Become a Member

Get access to more than 30 brands, premium video, exclusive content, events, mapping, and more.

Already have an account? Sign In

Become a Member

Get access to more than 30 brands, premium video, exclusive content, events, mapping, and more.

Already have an account? Sign In



Why Runners Should Do Eccentric Training

Capitalize on the eccentric action of muscles and become a stronger runner.

Eccentric training is a term that sounds complicated, but it’s really not—if you’ve ever tortured yourself with an exorbitant amount of hill runs, you’ve done a form of it. Eccentric training is simply capitalizing on the eccentric action of muscles, which occurs when tension is applied to a muscle as it lengthens. Consider your quads as you run downhill—they’re absorbing the weight of your body as they lengthen in order to control your descent. Without your quads working eccentrically on a downhill, you would quickly wind up with a mouth full of dirt/asphalt.

RELATED: The Upside of Downhill Training

Why Add Eccentric Training?

To put it simply, eccentric training will make you a more injury resistant and efficient runner. Remember those hills I talked about earlier? As many runners know from experience, hills can leave you with a nasty case of delayed onset muscle soreness (DOMS), the kind that makes sitting on the toilet a monumental and painful challenge. Eccentric training can help protect your muscles from the effects of DOMS via the repeated bout effect, which is an adaptation caused by a single bout of eccentric training that protects your muscles against damage from subsequent bouts.

All runners know flexibility is important; however, too much flexibility can be a detriment to your running performance simply for the fact that it has the potential to decrease musculotendinous stiffness, a quality critical for efficient transfer of energy. Eccentric training can help increase range of motion while maintaining and improving strength as well as increasing both dynamic and passive stiffness of the working muscles and tendons, thereby increasing running efficiency.

Lastly, running, particularly sprinting, requires significant work by the hamstring muscles, putting them at risk for injury. The strength and flexibility gains observed in eccentric training may reduce your risk of hamstring injury. A recent study published in The Journal of Strength and Conditioning Research found that an eccentric hamstring training program positively addressed different factors of hamstring strain injuries, by increasing eccentric and concentric strength, improving hamstring-to-quadriceps ratio (which also reduces your risk of knee injury), and increasing flexibility, ultimately reducing the subjects’ risk of hamstring injury.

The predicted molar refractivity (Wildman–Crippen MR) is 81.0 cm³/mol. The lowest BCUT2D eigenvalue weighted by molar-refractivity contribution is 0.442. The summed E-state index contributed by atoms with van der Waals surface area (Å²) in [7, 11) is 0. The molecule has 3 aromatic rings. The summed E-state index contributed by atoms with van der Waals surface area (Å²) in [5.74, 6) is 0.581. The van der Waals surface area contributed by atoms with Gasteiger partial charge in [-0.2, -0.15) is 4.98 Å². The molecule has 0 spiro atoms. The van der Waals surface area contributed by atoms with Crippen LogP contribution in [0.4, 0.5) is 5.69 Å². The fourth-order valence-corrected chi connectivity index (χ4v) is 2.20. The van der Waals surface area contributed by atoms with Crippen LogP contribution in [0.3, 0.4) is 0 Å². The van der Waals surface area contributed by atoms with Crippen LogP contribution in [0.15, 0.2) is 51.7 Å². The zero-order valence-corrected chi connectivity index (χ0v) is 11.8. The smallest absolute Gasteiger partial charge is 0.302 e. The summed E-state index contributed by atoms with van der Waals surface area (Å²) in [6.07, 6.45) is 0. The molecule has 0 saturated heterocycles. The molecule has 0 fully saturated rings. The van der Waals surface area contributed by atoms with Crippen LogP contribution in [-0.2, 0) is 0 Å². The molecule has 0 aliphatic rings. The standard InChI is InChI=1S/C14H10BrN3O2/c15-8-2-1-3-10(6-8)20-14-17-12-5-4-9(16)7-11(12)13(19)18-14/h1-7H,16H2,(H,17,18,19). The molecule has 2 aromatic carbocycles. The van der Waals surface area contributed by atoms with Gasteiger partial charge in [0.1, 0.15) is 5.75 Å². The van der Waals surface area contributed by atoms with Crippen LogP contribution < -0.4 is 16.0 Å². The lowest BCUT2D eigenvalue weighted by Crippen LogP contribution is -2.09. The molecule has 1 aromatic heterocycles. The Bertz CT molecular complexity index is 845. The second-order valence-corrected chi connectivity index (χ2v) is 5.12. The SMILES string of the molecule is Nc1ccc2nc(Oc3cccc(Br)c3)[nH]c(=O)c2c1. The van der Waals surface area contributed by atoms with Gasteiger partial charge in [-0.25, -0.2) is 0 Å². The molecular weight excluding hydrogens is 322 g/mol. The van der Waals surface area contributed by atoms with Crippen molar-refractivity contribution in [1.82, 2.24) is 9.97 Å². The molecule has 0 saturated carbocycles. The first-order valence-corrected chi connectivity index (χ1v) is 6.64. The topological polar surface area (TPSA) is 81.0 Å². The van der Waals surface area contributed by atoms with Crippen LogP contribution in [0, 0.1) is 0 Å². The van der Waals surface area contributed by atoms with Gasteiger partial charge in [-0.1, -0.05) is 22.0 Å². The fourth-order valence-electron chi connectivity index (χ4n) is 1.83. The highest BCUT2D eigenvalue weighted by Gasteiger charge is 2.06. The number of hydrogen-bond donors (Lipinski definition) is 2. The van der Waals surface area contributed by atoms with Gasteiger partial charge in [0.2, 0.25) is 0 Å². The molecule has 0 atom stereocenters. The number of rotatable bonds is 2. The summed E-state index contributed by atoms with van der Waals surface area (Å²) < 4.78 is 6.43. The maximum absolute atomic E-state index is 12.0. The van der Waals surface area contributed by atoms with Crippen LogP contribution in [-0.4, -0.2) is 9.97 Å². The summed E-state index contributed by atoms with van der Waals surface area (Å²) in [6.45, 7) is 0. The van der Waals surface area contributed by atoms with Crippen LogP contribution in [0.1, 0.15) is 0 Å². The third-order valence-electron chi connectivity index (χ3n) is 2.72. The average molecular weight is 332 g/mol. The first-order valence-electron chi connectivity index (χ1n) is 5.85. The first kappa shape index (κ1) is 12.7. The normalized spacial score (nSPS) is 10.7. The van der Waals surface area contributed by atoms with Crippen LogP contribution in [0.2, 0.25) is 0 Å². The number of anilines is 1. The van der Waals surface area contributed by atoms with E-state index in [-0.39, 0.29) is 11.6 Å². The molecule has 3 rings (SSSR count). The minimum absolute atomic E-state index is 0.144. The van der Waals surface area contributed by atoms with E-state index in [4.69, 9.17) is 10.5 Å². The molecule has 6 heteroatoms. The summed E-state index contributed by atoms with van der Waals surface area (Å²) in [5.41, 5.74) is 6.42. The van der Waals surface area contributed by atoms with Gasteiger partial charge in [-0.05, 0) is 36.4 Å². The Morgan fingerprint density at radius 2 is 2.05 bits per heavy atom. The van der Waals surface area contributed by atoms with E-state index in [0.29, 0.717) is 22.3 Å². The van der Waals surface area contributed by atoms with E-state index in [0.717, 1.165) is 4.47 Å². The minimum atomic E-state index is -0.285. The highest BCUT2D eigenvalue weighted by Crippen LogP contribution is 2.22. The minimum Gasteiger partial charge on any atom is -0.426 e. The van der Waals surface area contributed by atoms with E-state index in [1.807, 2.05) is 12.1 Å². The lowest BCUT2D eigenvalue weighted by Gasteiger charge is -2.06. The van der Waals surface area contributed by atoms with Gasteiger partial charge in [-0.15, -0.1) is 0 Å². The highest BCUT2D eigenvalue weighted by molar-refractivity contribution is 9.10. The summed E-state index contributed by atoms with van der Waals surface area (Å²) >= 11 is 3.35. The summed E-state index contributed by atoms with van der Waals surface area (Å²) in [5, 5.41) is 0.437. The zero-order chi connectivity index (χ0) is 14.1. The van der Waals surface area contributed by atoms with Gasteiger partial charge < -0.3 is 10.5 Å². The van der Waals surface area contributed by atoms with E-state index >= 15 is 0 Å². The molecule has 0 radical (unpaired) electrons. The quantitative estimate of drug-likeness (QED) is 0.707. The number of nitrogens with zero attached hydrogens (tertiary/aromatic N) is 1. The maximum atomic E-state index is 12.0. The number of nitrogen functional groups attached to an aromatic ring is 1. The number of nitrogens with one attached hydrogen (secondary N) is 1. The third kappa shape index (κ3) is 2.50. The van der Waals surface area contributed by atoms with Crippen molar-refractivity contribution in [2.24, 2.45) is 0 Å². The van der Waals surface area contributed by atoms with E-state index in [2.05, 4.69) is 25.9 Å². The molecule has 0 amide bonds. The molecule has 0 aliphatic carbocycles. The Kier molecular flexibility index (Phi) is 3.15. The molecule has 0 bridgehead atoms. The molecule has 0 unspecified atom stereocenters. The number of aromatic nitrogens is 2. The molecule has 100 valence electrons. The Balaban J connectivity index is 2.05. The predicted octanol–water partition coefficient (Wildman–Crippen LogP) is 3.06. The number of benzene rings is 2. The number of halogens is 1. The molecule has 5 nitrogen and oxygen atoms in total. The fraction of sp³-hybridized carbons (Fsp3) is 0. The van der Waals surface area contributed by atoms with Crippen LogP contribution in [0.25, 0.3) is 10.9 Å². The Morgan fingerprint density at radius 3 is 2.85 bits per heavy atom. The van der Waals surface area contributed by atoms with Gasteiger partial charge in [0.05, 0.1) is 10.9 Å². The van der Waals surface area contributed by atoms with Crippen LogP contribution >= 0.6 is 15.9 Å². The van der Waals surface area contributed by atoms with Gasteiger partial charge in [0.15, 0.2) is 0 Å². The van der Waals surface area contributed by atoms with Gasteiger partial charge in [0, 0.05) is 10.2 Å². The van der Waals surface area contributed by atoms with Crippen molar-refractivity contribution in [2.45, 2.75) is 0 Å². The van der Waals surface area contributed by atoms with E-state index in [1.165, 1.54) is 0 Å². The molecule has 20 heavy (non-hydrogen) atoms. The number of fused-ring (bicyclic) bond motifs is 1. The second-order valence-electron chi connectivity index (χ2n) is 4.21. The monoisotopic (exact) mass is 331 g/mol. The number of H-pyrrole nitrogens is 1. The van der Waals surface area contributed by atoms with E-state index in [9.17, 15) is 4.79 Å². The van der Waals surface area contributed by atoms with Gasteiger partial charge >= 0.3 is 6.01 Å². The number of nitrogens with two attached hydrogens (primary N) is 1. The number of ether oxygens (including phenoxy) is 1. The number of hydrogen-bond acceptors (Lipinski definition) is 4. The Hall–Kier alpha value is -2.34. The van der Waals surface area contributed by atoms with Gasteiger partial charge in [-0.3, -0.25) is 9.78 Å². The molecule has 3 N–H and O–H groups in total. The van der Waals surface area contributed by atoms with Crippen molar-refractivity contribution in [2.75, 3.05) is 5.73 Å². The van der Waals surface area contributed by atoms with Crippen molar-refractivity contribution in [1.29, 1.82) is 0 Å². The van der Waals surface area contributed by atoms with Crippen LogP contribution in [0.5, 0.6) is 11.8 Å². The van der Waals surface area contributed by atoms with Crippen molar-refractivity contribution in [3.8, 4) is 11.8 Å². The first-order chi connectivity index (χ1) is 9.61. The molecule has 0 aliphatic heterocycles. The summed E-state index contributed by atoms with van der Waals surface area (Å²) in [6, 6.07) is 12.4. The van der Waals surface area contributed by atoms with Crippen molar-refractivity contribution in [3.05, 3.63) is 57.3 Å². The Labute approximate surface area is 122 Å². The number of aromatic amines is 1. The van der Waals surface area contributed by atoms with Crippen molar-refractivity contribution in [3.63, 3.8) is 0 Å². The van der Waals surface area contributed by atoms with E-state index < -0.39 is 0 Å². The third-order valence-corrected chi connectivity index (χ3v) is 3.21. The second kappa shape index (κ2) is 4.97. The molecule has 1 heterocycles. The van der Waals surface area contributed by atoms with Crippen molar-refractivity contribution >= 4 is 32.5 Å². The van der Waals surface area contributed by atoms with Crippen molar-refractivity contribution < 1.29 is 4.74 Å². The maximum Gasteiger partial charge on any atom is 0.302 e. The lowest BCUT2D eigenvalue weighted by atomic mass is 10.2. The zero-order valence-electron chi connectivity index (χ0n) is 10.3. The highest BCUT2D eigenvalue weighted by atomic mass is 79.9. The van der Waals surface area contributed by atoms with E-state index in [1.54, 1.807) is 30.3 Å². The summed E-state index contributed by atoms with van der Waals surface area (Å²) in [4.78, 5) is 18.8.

How to Add Eccentric Training

If you’re sold on the potential benefits of eccentric training, it’s time to talk about implementation. To get the most out of an eccentric training program, it’s best to actually plan out specific training time, which may deter some of you since training time is hard to come by. The good news is, because eccentric training causes a decent amount of muscle damage (a good thing in moderation) you only need to do it once per week, twice maximum if you’re an overachiever. Another plus is the energy costs associated with eccentric training are relatively low, which means it won’t interfere with your running like traditional strength training can.

RELATED: 5 Reasons to Incorporate Unilateral Strength Training

Adding eccentric training can be as simple as adding a few extra hill descents into your current running routine. However, to get the full beneficial effect, it’s smart to hit all of the leg muscles, especially the hamstrings. Eccentric training can be performed using true eccentric exercises like Nordic hamstring extensions in which there is no concentric phase (when the muscle shortens under tension) or you can opt for traditional resistance exercises with an exaggerated eccentric phase. Exercises such as the hamstring curl, straight-leg deadlift, good morning, squat and calf raise can be used by shortening the concentric phase to one second and extending the eccentric phase to at least three seconds. For example, during a straight-leg deadlift lower down as slowly as possible until you feel a mild stretch in your hamstrings then quickly return to standing.

Working eccentric training into your current training program is relatively easy and inexpensive in terms of energy demands. Begin conservatively to avoid excessive muscle soreness. Choose two to three exercises per session, completing one to two sets of five to 10 repetitions with lighter weights. Gradually increase volume and weight as your tolerance and strength improves.